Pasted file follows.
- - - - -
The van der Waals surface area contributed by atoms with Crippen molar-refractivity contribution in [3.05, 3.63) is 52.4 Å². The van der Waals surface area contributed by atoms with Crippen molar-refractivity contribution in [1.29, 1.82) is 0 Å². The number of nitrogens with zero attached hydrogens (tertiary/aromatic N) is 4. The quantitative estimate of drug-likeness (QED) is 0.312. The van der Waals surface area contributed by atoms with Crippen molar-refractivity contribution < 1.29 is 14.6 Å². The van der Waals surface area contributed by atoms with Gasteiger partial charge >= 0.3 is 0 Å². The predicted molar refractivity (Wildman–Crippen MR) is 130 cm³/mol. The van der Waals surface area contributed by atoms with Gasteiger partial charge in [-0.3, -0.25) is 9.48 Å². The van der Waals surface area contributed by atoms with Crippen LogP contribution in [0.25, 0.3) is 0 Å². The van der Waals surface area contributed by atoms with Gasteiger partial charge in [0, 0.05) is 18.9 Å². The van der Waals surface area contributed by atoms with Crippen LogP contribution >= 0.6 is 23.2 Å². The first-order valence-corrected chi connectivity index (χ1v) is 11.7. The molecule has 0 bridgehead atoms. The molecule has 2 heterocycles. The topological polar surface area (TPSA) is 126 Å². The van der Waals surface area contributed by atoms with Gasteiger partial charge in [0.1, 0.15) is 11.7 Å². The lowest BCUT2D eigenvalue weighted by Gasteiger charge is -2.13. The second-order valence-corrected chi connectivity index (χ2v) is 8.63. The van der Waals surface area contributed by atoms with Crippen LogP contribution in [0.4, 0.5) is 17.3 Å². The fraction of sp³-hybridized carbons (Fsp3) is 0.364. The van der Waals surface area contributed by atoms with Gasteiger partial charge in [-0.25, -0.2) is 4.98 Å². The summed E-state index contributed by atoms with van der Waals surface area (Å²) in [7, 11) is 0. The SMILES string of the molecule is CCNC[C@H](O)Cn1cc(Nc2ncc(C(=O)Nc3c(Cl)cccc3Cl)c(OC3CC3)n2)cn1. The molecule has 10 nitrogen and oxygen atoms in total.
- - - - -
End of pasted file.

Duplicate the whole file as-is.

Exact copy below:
The van der Waals surface area contributed by atoms with Crippen molar-refractivity contribution in [3.05, 3.63) is 52.4 Å². The van der Waals surface area contributed by atoms with Crippen molar-refractivity contribution in [1.29, 1.82) is 0 Å². The number of nitrogens with zero attached hydrogens (tertiary/aromatic N) is 4. The quantitative estimate of drug-likeness (QED) is 0.312. The van der Waals surface area contributed by atoms with Crippen molar-refractivity contribution < 1.29 is 14.6 Å². The van der Waals surface area contributed by atoms with Gasteiger partial charge >= 0.3 is 0 Å². The predicted molar refractivity (Wildman–Crippen MR) is 130 cm³/mol. The van der Waals surface area contributed by atoms with Gasteiger partial charge in [-0.3, -0.25) is 9.48 Å². The van der Waals surface area contributed by atoms with Crippen LogP contribution in [0.25, 0.3) is 0 Å². The van der Waals surface area contributed by atoms with Gasteiger partial charge in [0, 0.05) is 18.9 Å². The van der Waals surface area contributed by atoms with Crippen LogP contribution >= 0.6 is 23.2 Å². The first-order valence-corrected chi connectivity index (χ1v) is 11.7. The molecule has 0 bridgehead atoms. The molecule has 2 heterocycles. The topological polar surface area (TPSA) is 126 Å². The van der Waals surface area contributed by atoms with Gasteiger partial charge in [0.1, 0.15) is 11.7 Å². The lowest BCUT2D eigenvalue weighted by Gasteiger charge is -2.13. The second-order valence-corrected chi connectivity index (χ2v) is 8.63. The van der Waals surface area contributed by atoms with Crippen LogP contribution in [0.4, 0.5) is 17.3 Å². The fraction of sp³-hybridized carbons (Fsp3) is 0.364. The van der Waals surface area contributed by atoms with Gasteiger partial charge in [-0.25, -0.2) is 4.98 Å². The summed E-state index contributed by atoms with van der Waals surface area (Å²) in [7, 11) is 0. The SMILES string of the molecule is CCNC[C@H](O)Cn1cc(Nc2ncc(C(=O)Nc3c(Cl)cccc3Cl)c(OC3CC3)n2)cn1. The molecule has 10 nitrogen and oxygen atoms in total.